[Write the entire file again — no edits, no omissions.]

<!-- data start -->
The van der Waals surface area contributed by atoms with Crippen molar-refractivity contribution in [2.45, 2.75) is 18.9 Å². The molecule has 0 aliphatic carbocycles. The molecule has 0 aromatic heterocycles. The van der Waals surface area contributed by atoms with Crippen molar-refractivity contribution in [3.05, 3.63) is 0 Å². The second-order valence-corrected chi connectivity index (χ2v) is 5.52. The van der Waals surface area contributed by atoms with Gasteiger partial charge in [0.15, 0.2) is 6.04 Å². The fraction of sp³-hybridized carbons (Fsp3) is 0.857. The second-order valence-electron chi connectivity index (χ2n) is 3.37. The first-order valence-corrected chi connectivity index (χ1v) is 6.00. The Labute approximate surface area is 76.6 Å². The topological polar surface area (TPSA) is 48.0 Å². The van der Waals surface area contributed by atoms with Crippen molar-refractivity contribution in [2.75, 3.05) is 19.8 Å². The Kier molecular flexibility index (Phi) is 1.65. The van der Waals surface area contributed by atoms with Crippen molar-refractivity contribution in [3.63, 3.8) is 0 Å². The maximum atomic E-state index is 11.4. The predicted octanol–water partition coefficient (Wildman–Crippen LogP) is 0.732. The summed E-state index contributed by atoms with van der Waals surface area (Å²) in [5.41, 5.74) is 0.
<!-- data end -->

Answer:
The van der Waals surface area contributed by atoms with Crippen molar-refractivity contribution in [2.45, 2.75) is 18.9 Å². The molecule has 0 aliphatic carbocycles. The molecule has 0 aromatic heterocycles. The van der Waals surface area contributed by atoms with Crippen molar-refractivity contribution in [3.05, 3.63) is 0 Å². The second-order valence-corrected chi connectivity index (χ2v) is 5.52. The van der Waals surface area contributed by atoms with Gasteiger partial charge in [0.15, 0.2) is 6.04 Å². The fraction of sp³-hybridized carbons (Fsp3) is 0.857. The second-order valence-electron chi connectivity index (χ2n) is 3.37. The first-order valence-corrected chi connectivity index (χ1v) is 6.00. The Labute approximate surface area is 76.6 Å². The topological polar surface area (TPSA) is 48.0 Å². The van der Waals surface area contributed by atoms with Crippen molar-refractivity contribution in [2.75, 3.05) is 19.8 Å². The Kier molecular flexibility index (Phi) is 1.65. The van der Waals surface area contributed by atoms with Crippen molar-refractivity contribution in [3.63, 3.8) is 0 Å². The maximum atomic E-state index is 11.4. The predicted octanol–water partition coefficient (Wildman–Crippen LogP) is 0.732. The summed E-state index contributed by atoms with van der Waals surface area (Å²) in [5.41, 5.74) is 0.